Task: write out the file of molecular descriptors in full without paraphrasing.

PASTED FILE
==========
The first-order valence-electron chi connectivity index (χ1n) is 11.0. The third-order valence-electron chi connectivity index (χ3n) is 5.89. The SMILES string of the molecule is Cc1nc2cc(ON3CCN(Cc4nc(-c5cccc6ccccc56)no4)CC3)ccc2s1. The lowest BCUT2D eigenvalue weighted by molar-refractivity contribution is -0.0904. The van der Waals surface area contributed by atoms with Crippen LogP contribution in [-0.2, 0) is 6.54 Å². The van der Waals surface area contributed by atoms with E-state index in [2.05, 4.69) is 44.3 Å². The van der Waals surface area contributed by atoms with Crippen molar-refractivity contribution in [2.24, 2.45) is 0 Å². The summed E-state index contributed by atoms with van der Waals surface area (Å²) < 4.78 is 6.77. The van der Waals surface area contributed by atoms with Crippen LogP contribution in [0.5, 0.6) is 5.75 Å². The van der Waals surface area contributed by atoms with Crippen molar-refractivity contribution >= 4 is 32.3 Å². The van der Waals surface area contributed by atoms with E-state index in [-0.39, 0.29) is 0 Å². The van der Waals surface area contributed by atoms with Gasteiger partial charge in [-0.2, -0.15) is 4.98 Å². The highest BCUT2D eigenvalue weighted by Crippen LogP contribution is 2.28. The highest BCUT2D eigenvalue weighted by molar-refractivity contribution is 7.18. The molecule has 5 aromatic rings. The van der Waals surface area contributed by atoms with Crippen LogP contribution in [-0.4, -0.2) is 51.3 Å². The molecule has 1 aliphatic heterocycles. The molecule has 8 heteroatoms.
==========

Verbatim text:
The first-order valence-electron chi connectivity index (χ1n) is 11.0. The third-order valence-electron chi connectivity index (χ3n) is 5.89. The SMILES string of the molecule is Cc1nc2cc(ON3CCN(Cc4nc(-c5cccc6ccccc56)no4)CC3)ccc2s1. The lowest BCUT2D eigenvalue weighted by molar-refractivity contribution is -0.0904. The van der Waals surface area contributed by atoms with Crippen LogP contribution in [-0.2, 0) is 6.54 Å². The van der Waals surface area contributed by atoms with E-state index in [2.05, 4.69) is 44.3 Å². The van der Waals surface area contributed by atoms with Crippen molar-refractivity contribution in [2.24, 2.45) is 0 Å². The summed E-state index contributed by atoms with van der Waals surface area (Å²) < 4.78 is 6.77. The van der Waals surface area contributed by atoms with Crippen LogP contribution in [0.5, 0.6) is 5.75 Å². The van der Waals surface area contributed by atoms with Crippen molar-refractivity contribution >= 4 is 32.3 Å². The van der Waals surface area contributed by atoms with E-state index in [-0.39, 0.29) is 0 Å². The van der Waals surface area contributed by atoms with Gasteiger partial charge in [-0.2, -0.15) is 4.98 Å². The highest BCUT2D eigenvalue weighted by Crippen LogP contribution is 2.28. The highest BCUT2D eigenvalue weighted by molar-refractivity contribution is 7.18. The molecule has 5 aromatic rings. The van der Waals surface area contributed by atoms with Crippen LogP contribution in [-0.4, -0.2) is 51.3 Å². The molecule has 1 aliphatic heterocycles. The molecule has 8 heteroatoms.